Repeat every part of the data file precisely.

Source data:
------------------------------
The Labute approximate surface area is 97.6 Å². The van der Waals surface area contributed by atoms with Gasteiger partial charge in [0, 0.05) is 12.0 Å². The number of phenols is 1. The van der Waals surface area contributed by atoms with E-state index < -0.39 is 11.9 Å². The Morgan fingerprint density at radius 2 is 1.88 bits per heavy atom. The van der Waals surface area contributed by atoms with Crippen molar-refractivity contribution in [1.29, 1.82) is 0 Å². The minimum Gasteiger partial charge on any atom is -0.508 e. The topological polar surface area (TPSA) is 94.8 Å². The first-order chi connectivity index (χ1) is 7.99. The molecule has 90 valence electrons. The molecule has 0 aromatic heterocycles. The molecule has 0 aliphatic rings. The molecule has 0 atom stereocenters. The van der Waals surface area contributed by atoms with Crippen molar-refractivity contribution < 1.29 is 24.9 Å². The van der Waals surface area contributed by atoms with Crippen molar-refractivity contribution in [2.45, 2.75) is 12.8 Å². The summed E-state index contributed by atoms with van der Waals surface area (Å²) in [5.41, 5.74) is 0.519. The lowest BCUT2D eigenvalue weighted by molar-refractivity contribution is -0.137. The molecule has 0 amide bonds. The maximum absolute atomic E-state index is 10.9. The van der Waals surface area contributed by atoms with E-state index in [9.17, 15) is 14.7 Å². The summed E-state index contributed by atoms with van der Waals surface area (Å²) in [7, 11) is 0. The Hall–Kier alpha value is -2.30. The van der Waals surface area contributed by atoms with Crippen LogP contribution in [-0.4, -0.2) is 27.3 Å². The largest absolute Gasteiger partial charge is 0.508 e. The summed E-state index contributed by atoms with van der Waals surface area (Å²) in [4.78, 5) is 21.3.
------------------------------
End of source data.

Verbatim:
The Labute approximate surface area is 97.6 Å². The van der Waals surface area contributed by atoms with Gasteiger partial charge in [0, 0.05) is 12.0 Å². The number of phenols is 1. The van der Waals surface area contributed by atoms with E-state index < -0.39 is 11.9 Å². The Morgan fingerprint density at radius 2 is 1.88 bits per heavy atom. The van der Waals surface area contributed by atoms with Crippen molar-refractivity contribution in [1.29, 1.82) is 0 Å². The minimum Gasteiger partial charge on any atom is -0.508 e. The topological polar surface area (TPSA) is 94.8 Å². The first-order chi connectivity index (χ1) is 7.99. The molecule has 90 valence electrons. The molecule has 0 aromatic heterocycles. The molecule has 0 aliphatic rings. The molecule has 0 atom stereocenters. The van der Waals surface area contributed by atoms with Crippen molar-refractivity contribution < 1.29 is 24.9 Å². The van der Waals surface area contributed by atoms with Crippen molar-refractivity contribution in [2.45, 2.75) is 12.8 Å². The summed E-state index contributed by atoms with van der Waals surface area (Å²) in [5.41, 5.74) is 0.519. The lowest BCUT2D eigenvalue weighted by molar-refractivity contribution is -0.137. The molecule has 0 amide bonds. The maximum absolute atomic E-state index is 10.9. The van der Waals surface area contributed by atoms with E-state index in [9.17, 15) is 14.7 Å². The summed E-state index contributed by atoms with van der Waals surface area (Å²) in [7, 11) is 0. The Hall–Kier alpha value is -2.30. The van der Waals surface area contributed by atoms with Crippen LogP contribution in [-0.4, -0.2) is 27.3 Å². The largest absolute Gasteiger partial charge is 0.508 e. The summed E-state index contributed by atoms with van der Waals surface area (Å²) in [4.78, 5) is 21.3.